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Lifestyle

What My Chronic Illness Taught Me About Self-Care

What is self-care? When we hear that phrase we often think of a bubble bath or bingeing Netflix while eating Ben & Jerry’s. True, that’s one form of self-care, and a valid one: treating yourself because you deserve it. Sometimes, however, self-care is harder. Sometimes it involves doing things not because you want to, but because if you don’t they will never get done. Sometimes it involves a lot of soul-searching.

In June 2019, after months of unexplained symptoms, I was diagnosed with Crohn’s Disease. Symptoms of Crohn’s include chronic diarrhea, abdominal cramping, fever, the kind of fatigue no amount of sleep can solve, and inflammation of the skin, joints, and eyes. In short, it’s horrible; and the worst part is, it’s incurable. It can however, be managed with a combination of medicine, lifestyle choices, and in some cases, surgery. These changes can turn a patient’s life around completely.

I had always been relatively healthy, until I wasn’t; so living with a new disease was a bit of an adjustment. I had to reboot my perspective and become accustomed to a new normal, and in the process I learned a lot about what self-care is.

Self-care is not being so hard on yourself.

I have always been a go-getter who pushed herself, but what I considered a normal and productive day before Crohn’s became a great day after Crohn’s. At first I beat myself up a lot for not being as productive as I used to be, but I have different limitations than I used to, and those limitations change by the day. If I wasn’t as productive on a given day, it wasn’t because I was lazy; it was because I was sick. Whether you’re sick or not, it’s important to remember that sometimes your best isn’t as good as you’d like it to be.

Self-care is celebrating victories, big and small.

Despite suffering the debilitating symptoms of Crohn’s Disease, I managed to finish a rather large writing project one day before my self-imposed deadline. It was one of the hardest things I’ve ever done, and for a while I feared I wouldn’t be able to, but by the power of stubbornness I managed. Not all of my victories were that big, but they were victories nonetheless. When I regained my appetite after losing it for weeks, I celebrated. When I felt just a bit less tired than the day before, I celebrated. When I started going to the bathroom five times a day or less, I celebrated. Even things that seem mundane can be victories when life is uncertain, so don’t be afraid to find joy in them.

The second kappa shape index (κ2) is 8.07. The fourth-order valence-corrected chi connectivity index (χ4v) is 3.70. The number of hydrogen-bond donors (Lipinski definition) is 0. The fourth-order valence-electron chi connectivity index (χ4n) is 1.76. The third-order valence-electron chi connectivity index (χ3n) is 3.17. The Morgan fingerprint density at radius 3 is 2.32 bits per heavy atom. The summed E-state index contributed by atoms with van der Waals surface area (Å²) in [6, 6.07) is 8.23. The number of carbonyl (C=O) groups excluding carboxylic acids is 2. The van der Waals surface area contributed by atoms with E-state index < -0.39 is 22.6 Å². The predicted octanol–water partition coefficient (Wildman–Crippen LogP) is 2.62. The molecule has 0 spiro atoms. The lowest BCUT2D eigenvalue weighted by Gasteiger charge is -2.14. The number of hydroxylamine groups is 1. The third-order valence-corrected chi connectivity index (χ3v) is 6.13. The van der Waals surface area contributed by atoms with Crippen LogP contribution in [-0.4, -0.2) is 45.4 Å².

Self-care is paying attention to your help.

The biggest change I made after being diagnosed with Crohn’s was learning to conserve my energy and not push myself beyond my altered limits. One common symptom is fatigue, and even when I’m between flare-ups I find myself getting tired more easily. When I do, I take naps to conserve my energy instead of forcing myself to work through it. I rarely napped before Crohn’s. I’m still a go-getter, but I have to be mindful of pushing myself too hard now and paying for it later. Another result of Crohn’s is nutrient deficiency; so I try eat healthier to get the nutrients I need. The changes I made are small, like swapping my morning iced coffee for V8 juice and snacking on fruits and nuts more often. Not only are they healthier, but they feel good, and I didn’t have to deprive myself of other foods or change my entire diet. Everybody needs sleep and nutrients, and taking care of yourself means making sure your body gets what it needs to function properly.

Self-care is having boundaries and managing stress.

Crohn’s is triggered by stress. Crohn’s also causes stress. Stress can never be eliminated, but it can be managed and sometimes even avoided. Face masks and Netflix binges are wonderful ways to unwind after a stressful week, but they don’t get to the heart of the problem. Figure out what stresses you out and what you can do about it. Put up boundaries where you need to and stick to them. It’s easier said than done, but it can make a world of difference.

Self-care is facing your fears.

Even before I was diagnosed with Crohn’s, I liked to avoid my problems whenever I could. If you ignore the problem, it’ll go away, right? Real life doesn’t usually work like that. Chronic illnesses definitely don’t work like that. Facing problems head-on may be scary, but it also increases the likelihood that you can solve or at least manage them.

And yes, self-care is pampering yourself.

Sometimes the best thing to do is relax and conserve energy. Life is hard. Ice cream, face masks, and cat videos help.

 

If you liked this piece, be sure to check out In Sickness and in Health

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by Caroline Aurelia

I am a writer, animal lover, and mac and cheese enthusiast. In addition to articles, I write novels and screenplays. I am 24 years old, was recently diagnosed with Crohn's Disease, and am trying to adjust to my new reality while finding my place in the world. I enjoy candles, food, travel, history, fashion, animals, and the whimsy of the world.

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